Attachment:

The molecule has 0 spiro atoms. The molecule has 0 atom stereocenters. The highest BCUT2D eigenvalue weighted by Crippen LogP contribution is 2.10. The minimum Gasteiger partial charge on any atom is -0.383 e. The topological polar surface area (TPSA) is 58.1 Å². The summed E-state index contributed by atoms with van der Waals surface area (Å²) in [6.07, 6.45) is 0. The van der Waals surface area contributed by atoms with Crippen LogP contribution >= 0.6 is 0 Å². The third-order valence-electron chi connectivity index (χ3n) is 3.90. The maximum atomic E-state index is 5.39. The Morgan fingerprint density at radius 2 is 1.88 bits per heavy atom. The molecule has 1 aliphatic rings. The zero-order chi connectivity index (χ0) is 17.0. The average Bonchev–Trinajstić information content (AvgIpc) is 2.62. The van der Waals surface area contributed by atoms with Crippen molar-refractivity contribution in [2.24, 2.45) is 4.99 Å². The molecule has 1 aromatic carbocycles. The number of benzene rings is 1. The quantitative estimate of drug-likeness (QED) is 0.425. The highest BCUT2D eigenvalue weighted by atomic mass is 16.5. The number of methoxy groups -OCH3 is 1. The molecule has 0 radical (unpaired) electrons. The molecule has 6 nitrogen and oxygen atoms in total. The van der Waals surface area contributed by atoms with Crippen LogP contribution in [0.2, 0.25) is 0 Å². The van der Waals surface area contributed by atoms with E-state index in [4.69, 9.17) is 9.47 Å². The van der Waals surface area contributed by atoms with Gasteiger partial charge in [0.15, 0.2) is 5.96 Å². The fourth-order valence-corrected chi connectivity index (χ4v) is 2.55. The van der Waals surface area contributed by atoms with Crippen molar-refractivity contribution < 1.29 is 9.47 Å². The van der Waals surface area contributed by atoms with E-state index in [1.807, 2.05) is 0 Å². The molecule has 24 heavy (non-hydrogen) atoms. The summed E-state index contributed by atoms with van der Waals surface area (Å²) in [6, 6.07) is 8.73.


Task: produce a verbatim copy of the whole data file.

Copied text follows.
The molecule has 0 spiro atoms. The molecule has 0 atom stereocenters. The highest BCUT2D eigenvalue weighted by Crippen LogP contribution is 2.10. The minimum Gasteiger partial charge on any atom is -0.383 e. The topological polar surface area (TPSA) is 58.1 Å². The summed E-state index contributed by atoms with van der Waals surface area (Å²) in [6.07, 6.45) is 0. The van der Waals surface area contributed by atoms with Crippen LogP contribution >= 0.6 is 0 Å². The third-order valence-electron chi connectivity index (χ3n) is 3.90. The maximum atomic E-state index is 5.39. The Morgan fingerprint density at radius 2 is 1.88 bits per heavy atom. The molecule has 1 aliphatic rings. The zero-order chi connectivity index (χ0) is 17.0. The average Bonchev–Trinajstić information content (AvgIpc) is 2.62. The van der Waals surface area contributed by atoms with Crippen molar-refractivity contribution in [2.24, 2.45) is 4.99 Å². The molecule has 1 aromatic carbocycles. The number of benzene rings is 1. The quantitative estimate of drug-likeness (QED) is 0.425. The highest BCUT2D eigenvalue weighted by atomic mass is 16.5. The number of methoxy groups -OCH3 is 1. The molecule has 0 radical (unpaired) electrons. The molecule has 6 nitrogen and oxygen atoms in total. The van der Waals surface area contributed by atoms with Crippen LogP contribution in [0.2, 0.25) is 0 Å². The van der Waals surface area contributed by atoms with E-state index in [4.69, 9.17) is 9.47 Å². The van der Waals surface area contributed by atoms with Gasteiger partial charge in [0.15, 0.2) is 5.96 Å². The fourth-order valence-corrected chi connectivity index (χ4v) is 2.55. The van der Waals surface area contributed by atoms with Crippen molar-refractivity contribution < 1.29 is 9.47 Å². The van der Waals surface area contributed by atoms with E-state index in [1.807, 2.05) is 0 Å². The molecule has 24 heavy (non-hydrogen) atoms. The summed E-state index contributed by atoms with van der Waals surface area (Å²) in [6, 6.07) is 8.73.